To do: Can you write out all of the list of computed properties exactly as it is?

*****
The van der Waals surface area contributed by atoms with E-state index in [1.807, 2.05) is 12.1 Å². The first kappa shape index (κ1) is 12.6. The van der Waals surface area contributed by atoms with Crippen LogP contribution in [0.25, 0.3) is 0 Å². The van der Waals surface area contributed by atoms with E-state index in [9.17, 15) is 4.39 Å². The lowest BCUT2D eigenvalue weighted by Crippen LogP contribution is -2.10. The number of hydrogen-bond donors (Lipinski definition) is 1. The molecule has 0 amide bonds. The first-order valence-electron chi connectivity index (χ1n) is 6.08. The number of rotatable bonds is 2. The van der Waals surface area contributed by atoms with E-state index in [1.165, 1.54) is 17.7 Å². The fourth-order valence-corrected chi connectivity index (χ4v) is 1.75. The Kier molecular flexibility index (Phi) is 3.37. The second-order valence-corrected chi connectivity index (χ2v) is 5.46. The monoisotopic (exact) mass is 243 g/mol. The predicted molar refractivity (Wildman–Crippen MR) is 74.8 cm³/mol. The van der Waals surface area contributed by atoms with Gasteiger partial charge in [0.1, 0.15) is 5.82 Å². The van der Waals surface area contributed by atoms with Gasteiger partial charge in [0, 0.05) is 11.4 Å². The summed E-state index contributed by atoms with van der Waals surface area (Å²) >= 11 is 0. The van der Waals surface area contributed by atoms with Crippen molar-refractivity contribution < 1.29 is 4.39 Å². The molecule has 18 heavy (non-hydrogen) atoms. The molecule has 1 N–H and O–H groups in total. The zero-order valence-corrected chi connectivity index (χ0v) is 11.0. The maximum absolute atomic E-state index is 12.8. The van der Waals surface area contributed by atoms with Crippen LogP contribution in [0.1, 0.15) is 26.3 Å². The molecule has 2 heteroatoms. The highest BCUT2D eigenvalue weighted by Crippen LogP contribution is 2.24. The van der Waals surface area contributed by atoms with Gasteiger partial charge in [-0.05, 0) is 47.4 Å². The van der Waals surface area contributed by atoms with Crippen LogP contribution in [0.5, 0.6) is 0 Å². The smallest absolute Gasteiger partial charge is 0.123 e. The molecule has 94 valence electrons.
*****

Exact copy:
The van der Waals surface area contributed by atoms with E-state index in [1.807, 2.05) is 12.1 Å². The first kappa shape index (κ1) is 12.6. The van der Waals surface area contributed by atoms with Crippen LogP contribution in [0.25, 0.3) is 0 Å². The van der Waals surface area contributed by atoms with E-state index in [9.17, 15) is 4.39 Å². The lowest BCUT2D eigenvalue weighted by Crippen LogP contribution is -2.10. The number of hydrogen-bond donors (Lipinski definition) is 1. The molecule has 0 amide bonds. The first-order valence-electron chi connectivity index (χ1n) is 6.08. The number of rotatable bonds is 2. The van der Waals surface area contributed by atoms with E-state index in [1.165, 1.54) is 17.7 Å². The fourth-order valence-corrected chi connectivity index (χ4v) is 1.75. The Kier molecular flexibility index (Phi) is 3.37. The second-order valence-corrected chi connectivity index (χ2v) is 5.46. The monoisotopic (exact) mass is 243 g/mol. The predicted molar refractivity (Wildman–Crippen MR) is 74.8 cm³/mol. The van der Waals surface area contributed by atoms with Gasteiger partial charge in [0.1, 0.15) is 5.82 Å². The van der Waals surface area contributed by atoms with Gasteiger partial charge in [0, 0.05) is 11.4 Å². The summed E-state index contributed by atoms with van der Waals surface area (Å²) >= 11 is 0. The van der Waals surface area contributed by atoms with Crippen molar-refractivity contribution < 1.29 is 4.39 Å². The molecule has 18 heavy (non-hydrogen) atoms. The molecule has 1 N–H and O–H groups in total. The zero-order valence-corrected chi connectivity index (χ0v) is 11.0. The maximum absolute atomic E-state index is 12.8. The van der Waals surface area contributed by atoms with Crippen LogP contribution in [0.1, 0.15) is 26.3 Å². The molecule has 2 heteroatoms. The highest BCUT2D eigenvalue weighted by Crippen LogP contribution is 2.24. The van der Waals surface area contributed by atoms with Gasteiger partial charge in [-0.05, 0) is 47.4 Å². The van der Waals surface area contributed by atoms with Crippen LogP contribution in [0.5, 0.6) is 0 Å². The smallest absolute Gasteiger partial charge is 0.123 e. The molecule has 94 valence electrons.